ORLANDO, Fla. (FNN) – “Do you even live in the district?” This question typically flies at a political candidate during a campaign in an effort to invalidate him or her if the candidate’s address isn’t already in the district. Candidates have used this question for disinformation campaigns against their political opponents. Or if the candidate doesn’t make the attack, voters in the candidate’s base do. In some cases, voters supporting a candidate with this line of thinking are actually sincere–but they happen to be sincerely wrong and spread the disinformation to other voters. The truth is, whether a state or federal candidate lives in the district he or she is running for at the start of or during the campaign doesn’t affect their election qualification or their chance of winning.
Given the amount of documents required to run for public office (and properly qualify by the respective deadline), there is plenty of opportunity for errors, and all it takes is one single clerical error to disqualify a candidate. This happened most recently to Scotty Moore, Republican candidate for Congressional District 9. He filed early and would’ve vied for the chance to defeat incumbent Democratic Congressman Darren Soto in November, but Moore erroneously completed a State office oath instead of a federal one when he filed to run.
Does a Candidate Have to Live Within the District to Run for That Office?
For state and federal elections, the short answer is no. According to the Florida Division of Elections, federal candidates (U.S. House and Senate) don’t need to live in their respective district, only in the state. The same is true for Florida governor, lieutenant governor and the governor’s cabinet. State House, State Senate and judicial candidates are required to be a resident of the district upon taking office.
In other words, while a state candidate is running for that seat, he or she can in fact have an address outside of the target district. The important thing is that he or she makes sure to secure an address before their primary date (if theirs turns out to be a primary election-only scenario), or before the general election date, because in the event the candidate wins said election, that is the moment in which he or she “takes office.” Therefore, their address would need to have already been updated to somewhere within the target district by the applicable election day.
The time frame for living in the larger overall residency in question–be it U.S. citizenship for president, vice president, or U.S. House and Senate; or Florida state residency for governor, lieutenant governor, or Florida House and Senate–changes depending on the office being sought.
For local office (city and county), it’s important to reference the respective county’s Supervisor of Elections or city/town government website, since local jurisdictions have different requirements. For example, here’s what the Orange County Supervisor of Elections lists for its candidates.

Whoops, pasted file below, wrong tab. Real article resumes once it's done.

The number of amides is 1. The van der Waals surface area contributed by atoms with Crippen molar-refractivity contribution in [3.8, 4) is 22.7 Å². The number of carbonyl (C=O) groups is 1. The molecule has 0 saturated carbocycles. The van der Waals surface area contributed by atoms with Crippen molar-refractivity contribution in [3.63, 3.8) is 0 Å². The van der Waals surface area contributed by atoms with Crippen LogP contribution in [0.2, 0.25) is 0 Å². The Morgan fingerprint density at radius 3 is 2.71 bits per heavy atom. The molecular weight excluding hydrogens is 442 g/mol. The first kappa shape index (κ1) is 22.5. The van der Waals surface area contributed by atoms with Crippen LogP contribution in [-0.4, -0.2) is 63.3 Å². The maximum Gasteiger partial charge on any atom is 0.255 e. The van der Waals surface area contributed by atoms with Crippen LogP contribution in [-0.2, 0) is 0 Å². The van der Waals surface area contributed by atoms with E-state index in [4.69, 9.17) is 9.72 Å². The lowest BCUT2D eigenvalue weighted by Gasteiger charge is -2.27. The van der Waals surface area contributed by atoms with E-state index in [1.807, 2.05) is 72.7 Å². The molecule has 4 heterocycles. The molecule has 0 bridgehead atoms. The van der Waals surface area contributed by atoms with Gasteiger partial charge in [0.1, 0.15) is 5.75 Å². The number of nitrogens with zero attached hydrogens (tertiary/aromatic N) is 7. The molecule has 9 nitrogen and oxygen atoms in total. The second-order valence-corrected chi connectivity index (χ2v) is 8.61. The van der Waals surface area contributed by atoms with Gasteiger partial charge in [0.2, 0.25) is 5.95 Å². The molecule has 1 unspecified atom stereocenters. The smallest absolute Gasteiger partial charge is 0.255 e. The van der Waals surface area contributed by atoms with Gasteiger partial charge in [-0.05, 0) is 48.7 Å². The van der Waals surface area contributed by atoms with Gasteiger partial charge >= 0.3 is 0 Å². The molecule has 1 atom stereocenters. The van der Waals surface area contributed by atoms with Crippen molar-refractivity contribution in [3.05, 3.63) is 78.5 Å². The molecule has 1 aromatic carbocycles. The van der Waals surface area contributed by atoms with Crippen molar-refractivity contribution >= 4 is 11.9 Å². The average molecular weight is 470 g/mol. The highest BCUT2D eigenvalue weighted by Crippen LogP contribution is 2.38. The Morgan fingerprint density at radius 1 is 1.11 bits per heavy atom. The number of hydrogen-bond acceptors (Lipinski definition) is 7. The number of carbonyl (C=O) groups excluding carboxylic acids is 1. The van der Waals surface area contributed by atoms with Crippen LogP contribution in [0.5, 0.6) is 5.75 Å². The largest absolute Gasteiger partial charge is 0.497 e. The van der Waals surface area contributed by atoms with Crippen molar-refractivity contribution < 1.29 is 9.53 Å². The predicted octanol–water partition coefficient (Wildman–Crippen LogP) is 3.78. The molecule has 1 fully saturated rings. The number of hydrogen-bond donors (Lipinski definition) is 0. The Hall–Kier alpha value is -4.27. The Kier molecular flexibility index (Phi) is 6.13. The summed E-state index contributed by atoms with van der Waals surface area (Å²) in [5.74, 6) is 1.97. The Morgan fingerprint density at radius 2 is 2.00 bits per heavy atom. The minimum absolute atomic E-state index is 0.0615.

According to the Florida Division of Elections website, here are the residency requirements:
- President of the United States: a natural born citizen and resident of the U.S. for the last 14 years.
- United States Senator: a citizen of the U.S. for at least 9 years and resident of the state when elected.
- United States Representative in Congress: a citizen of the U.S. for at least 7 years and resident of the state when elected.
- Governor and Lieutenant Governor: an elector and resident of the state for the preceding 7 years.
- Cabinet Members: an elector and resident of the state for the preceding 7 years.
- State Senator: an elector and resident of the district upon taking office and a resident of the state for at least 2 years prior to election.
- State Representative: an elector and resident of the district upon taking office and a resident of the state for at least 2 years prior to election.
- State Attorney: an elector and resident of the circuit upon taking office.
- Public Defender: an elector and resident of the circuit upon taking office.
- Justice of the Supreme Court: an elector and resident of the state upon taking office.
- Judge, District Court of Appeal: an elector and resident of the territorial jurisdiction of the court upon taking office.
- Circuit Judge: an elector and resident of the territorial jurisdiction of the court upon taking office.
Why Knowing Florida Election Law Matters
It helps for voters and candidates alike to be informed of what Florida election law says about candidate residencies. On the local level, it helps to know where to look. Law enforcement will tell anyone “ignorance of the law is no excuse,” and the same is true for elections. The more voters know, the better informed they are, and the better informed they are, the more mature political campaigns and elections can be, instead of the emotional parroting that’s become prevalent in state and federal elections over the past decade. The political landscape has just gotten a blank canvas with the recently redrawn districts. It’s important now more than ever before for voters to have factual, solid knowledge of the political process and the candidates on their ballots.
The Florida primary election happens August 23, 2022. The general election follows on November 8, 2022.
Mellissa Thomas is Editor for Florida National News. | email@example.com